# Mouse sample size problem

#### Grantyboy050

##### New Member
Say I have ten cages, each with three mice inside.

Five cages have mutant mice. Five cages have normal mice. Each individual mutant cage is paired to one normal cage, because those 6 animals are littermates.

From these mice I take body weights. I then need to test whether significant body weight differences arise due to the mutation with a matched sample t-test.

The question is, does each cage count as an n of 1 or does each animal? TECHNICALLY, I know it is each cage - statistical units need to be independently ramdomised, treated, must not interfere with each other yadda yadda.

But what exactly is it I would need to demonstrate in order to justify using animals as my statistical units? Do I use an ANOVA to show that all the 5 normal cages do not significantly differ, and that all the 5 mutant cages do not significantly differ? Would this show that which cage they were in didn't matter and allow me to use individual animals as my statistical unit? Or do I use an R-squared test to show that the cage that the proportion of variation due to cage is less than some arbitrary amount?

Also, how would I perform matched sample t-test if the analysis was based on individual animals? Just randomly match mutant and normal mice from the paired cages? I guess the mean differences would still be the same regardless of exactly which mice in matched cages were compared eh?

#### obh

##### Member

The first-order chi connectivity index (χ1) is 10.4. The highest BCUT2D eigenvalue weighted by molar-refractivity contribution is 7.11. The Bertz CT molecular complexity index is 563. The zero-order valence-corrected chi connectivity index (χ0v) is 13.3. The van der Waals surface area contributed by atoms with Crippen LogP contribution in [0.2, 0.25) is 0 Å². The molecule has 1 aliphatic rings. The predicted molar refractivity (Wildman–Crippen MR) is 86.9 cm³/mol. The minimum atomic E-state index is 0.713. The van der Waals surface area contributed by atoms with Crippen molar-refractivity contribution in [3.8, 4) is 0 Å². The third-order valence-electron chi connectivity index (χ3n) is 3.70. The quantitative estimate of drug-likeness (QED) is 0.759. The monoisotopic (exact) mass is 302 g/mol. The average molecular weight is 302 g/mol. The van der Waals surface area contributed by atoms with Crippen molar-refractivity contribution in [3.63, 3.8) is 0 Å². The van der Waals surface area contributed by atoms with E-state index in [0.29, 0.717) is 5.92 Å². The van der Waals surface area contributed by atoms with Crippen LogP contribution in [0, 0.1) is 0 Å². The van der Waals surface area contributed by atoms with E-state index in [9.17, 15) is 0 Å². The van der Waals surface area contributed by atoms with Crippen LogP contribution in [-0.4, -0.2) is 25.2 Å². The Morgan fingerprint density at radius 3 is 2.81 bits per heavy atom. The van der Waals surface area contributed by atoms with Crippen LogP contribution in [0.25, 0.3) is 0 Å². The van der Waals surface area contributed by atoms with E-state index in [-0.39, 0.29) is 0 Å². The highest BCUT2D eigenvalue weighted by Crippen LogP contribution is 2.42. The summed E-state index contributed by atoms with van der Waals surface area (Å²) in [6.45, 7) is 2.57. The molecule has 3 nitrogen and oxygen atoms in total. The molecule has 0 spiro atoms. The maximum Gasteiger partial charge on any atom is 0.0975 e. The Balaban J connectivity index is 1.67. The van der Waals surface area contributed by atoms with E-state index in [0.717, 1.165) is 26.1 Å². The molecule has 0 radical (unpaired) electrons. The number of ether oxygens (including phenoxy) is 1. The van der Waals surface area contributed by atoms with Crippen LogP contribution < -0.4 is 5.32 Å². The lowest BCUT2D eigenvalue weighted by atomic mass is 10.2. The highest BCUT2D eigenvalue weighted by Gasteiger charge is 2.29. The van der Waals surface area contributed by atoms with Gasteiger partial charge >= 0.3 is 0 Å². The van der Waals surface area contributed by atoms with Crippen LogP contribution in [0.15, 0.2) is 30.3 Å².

Hi Granty,

Yes, in the books it is writen: "independent data" ==> independent t-test, "dependent data" ==> paired t-test

I think the real prerequisite for the t-test: you should check a randomly selected sample from 2 different groups.
I think ... that if the sample you took can count as a "randomly selected" you can use the "independent t-test" in the individual level.

Of course, you can't take strong dependent data like the same mouse in the morning and in the evening as 2 samples ...

When having dependent pairs, the recommendation is to use "paired t-test" since it will reduce the standard deviation, so you will need a smaller sample. again I'm not sure that in your case it is a prerequisite.

For an extreme example, if you compare, people from 5 cities you don't have a problem to run an independent t-test despite the fact that there is some connection between the people in the same city. (yes I know the connection in the same cage may be stronger).
But even if there is a small difference between the cages, I assume it will be ok if it can be count as "randomly selected"

Does anybody have other thoughts?

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